Border collie puppy diary – 18 weeks

Border collie puppy diary – 18 weeks.

Border collie puppy diary - 18 weeks
Ozzy is now 18 weeks old – where has the time gone?!

Puppy biting

His play/frustration biting is now much improved and we’ve been working hard to settle his tummy further, as he’s had very sloppy poos for a couple of weeks now so we’ve given probiotics, wormed him again and now changed his food into a hypoallergenic puppy food to see if that helps calm his tummy. We’ve also tested for giardia, which is a very nasty parasite that puppies can sometimes ingest. Luckily that was clear. There are some other things that we need to rule out so we’ll be back to the vets with a poo sample tomorrow if he hasn’t improved, although his first poo today was much firmer! This How do I stop my border collie puppy biting? article will help with puppy biting. Ensuring puppies don’t have any pain, including tummy pain, is very important, because any pain at all can cause an increase in arousal, which can quickly lead to play/frustration biting, which hurts!!

House training

His house training is coming on, especially since we removed the rug he would sometimes wee on around the corner, out of sight of us when we’re relaxing in the lounge. It’s been a few days now without any accidents at all. Sometimes, if puppies are performing unwanted behaviours, just adjusting the environment is all that is needed. Puppies tend to prefer toileting on carpets or rugs (especially deep pile), so temporarily removing or covering them can help with house training.

Car journeys

Ozzy went through a phase of not wanting to get into the car and although he’s now better, he’d still rather not approach the car. He doesn’t drool or appear scared while travelling and he’s not sick, so I think he either doesn’t like being crated in the back (it’s essential that he gets used to this because he needs to be safe when I’m driving) or doesn’t like being lifted in. So I bought a second hand ramp on market place, and we’ve been doing some training of going in and out of the car. He’s getting much more confident now! We’ve been playing on the ramp when it’s flat in the garden first, so that he’s familiar with it, then lifting it slightly and playing “go up and down the ramp” for treats or toys, which he loves. Now he’s happy to go in and out of the car using it, but I haven’t progressed to using it to get him in the car and driving off yet.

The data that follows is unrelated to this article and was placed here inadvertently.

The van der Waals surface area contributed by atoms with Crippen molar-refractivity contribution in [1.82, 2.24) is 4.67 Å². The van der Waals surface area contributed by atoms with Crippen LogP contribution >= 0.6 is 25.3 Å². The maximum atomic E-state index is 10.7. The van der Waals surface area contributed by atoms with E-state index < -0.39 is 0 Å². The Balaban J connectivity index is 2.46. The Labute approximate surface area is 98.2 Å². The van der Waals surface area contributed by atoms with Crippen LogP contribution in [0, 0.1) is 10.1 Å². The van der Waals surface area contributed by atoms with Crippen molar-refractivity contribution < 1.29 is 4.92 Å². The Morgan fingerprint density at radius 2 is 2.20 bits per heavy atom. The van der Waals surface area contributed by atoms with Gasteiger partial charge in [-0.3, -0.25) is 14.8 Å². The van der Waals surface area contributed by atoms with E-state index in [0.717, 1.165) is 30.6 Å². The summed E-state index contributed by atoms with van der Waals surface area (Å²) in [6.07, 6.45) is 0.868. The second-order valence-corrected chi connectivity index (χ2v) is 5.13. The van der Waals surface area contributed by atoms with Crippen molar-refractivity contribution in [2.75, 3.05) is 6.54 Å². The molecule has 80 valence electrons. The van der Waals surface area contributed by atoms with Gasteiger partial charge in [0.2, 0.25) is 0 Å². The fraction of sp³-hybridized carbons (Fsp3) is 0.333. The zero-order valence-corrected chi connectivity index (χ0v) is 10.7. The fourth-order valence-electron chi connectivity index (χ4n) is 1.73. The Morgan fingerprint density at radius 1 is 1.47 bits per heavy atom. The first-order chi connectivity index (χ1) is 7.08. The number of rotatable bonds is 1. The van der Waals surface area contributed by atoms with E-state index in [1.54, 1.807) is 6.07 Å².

Whenever he has to go somewhere in the car, I’m still lifting him in. This is because I want him to feel that when using the ramp he has choice – when dogs have choices and control, they are much more likely to want do something they previously refused to do. But there are obviously times when we have to take him out, so there is no choice, so this is when he is lifted. The next step is only using the ramp for very short journeys to go somewhere nice with really nice treats in the car, and building it up that way, so that eventually we won’t need to lift him and he’ll be happy using the ramp in all circumstances.


Ozzy is not wanting to sleep for as long and isn’t so keen on his chews now so evenings are becoming a bit more challenging in keeping him amused so that he doesn’t start doing things we’ll have to stop. It’s much better to set things up so that puppies can be praised rather than told off. So I often go out in the evenings for half an hour to do things in the garden or take him for a short walk. Changing the environment in this way helps to keep him calmer and going out and in again works as a “reset” so that he doesn’t get completely over-tired and silly, which can lead to play biting and annoying the other dogs. This border collie enrichment article lists further activities to give puppies to keep them occupied in the long, dark evenings.


Ozzy has been out and about quite a lot now and met other dogs, loads of people and children, and is starting to get used to traffic.

I still wouldn’t take him on a busy road, because that can be overwhelming for a collie, and cause the start of traffic chasing, so he’s still watching from a distance, but is getting used to louder, faster traffic, and we are gradually getting closer without any signs of fear.